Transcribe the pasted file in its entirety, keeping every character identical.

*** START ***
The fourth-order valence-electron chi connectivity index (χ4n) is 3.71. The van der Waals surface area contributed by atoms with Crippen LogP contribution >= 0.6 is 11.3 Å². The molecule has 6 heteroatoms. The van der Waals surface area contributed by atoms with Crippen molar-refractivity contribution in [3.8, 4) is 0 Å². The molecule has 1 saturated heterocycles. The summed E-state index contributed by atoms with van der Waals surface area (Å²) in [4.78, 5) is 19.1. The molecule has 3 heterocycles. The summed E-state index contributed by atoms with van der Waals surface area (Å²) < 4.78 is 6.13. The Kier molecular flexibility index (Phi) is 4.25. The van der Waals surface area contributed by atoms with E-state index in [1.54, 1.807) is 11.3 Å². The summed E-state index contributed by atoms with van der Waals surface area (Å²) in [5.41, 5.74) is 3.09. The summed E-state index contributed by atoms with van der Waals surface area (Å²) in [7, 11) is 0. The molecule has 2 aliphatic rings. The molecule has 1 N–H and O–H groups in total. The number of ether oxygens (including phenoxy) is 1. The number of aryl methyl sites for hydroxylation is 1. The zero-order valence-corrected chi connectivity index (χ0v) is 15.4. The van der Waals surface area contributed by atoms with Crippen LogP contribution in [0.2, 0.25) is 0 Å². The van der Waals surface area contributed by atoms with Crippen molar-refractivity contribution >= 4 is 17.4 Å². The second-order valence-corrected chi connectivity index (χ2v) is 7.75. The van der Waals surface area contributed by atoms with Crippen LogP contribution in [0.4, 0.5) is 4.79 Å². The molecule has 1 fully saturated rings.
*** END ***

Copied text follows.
The fourth-order valence-electron chi connectivity index (χ4n) is 3.71. The van der Waals surface area contributed by atoms with Crippen LogP contribution >= 0.6 is 11.3 Å². The molecule has 6 heteroatoms. The van der Waals surface area contributed by atoms with Crippen molar-refractivity contribution in [3.8, 4) is 0 Å². The molecule has 1 saturated heterocycles. The summed E-state index contributed by atoms with van der Waals surface area (Å²) in [4.78, 5) is 19.1. The molecule has 3 heterocycles. The summed E-state index contributed by atoms with van der Waals surface area (Å²) < 4.78 is 6.13. The Kier molecular flexibility index (Phi) is 4.25. The van der Waals surface area contributed by atoms with E-state index in [1.54, 1.807) is 11.3 Å². The summed E-state index contributed by atoms with van der Waals surface area (Å²) in [5.41, 5.74) is 3.09. The summed E-state index contributed by atoms with van der Waals surface area (Å²) in [7, 11) is 0. The molecule has 2 aliphatic rings. The molecule has 1 N–H and O–H groups in total. The number of ether oxygens (including phenoxy) is 1. The number of aryl methyl sites for hydroxylation is 1. The zero-order valence-corrected chi connectivity index (χ0v) is 15.4. The van der Waals surface area contributed by atoms with Crippen LogP contribution in [0.2, 0.25) is 0 Å². The van der Waals surface area contributed by atoms with Crippen molar-refractivity contribution >= 4 is 17.4 Å². The second-order valence-corrected chi connectivity index (χ2v) is 7.75. The van der Waals surface area contributed by atoms with Crippen LogP contribution in [0.4, 0.5) is 4.79 Å². The molecule has 1 fully saturated rings.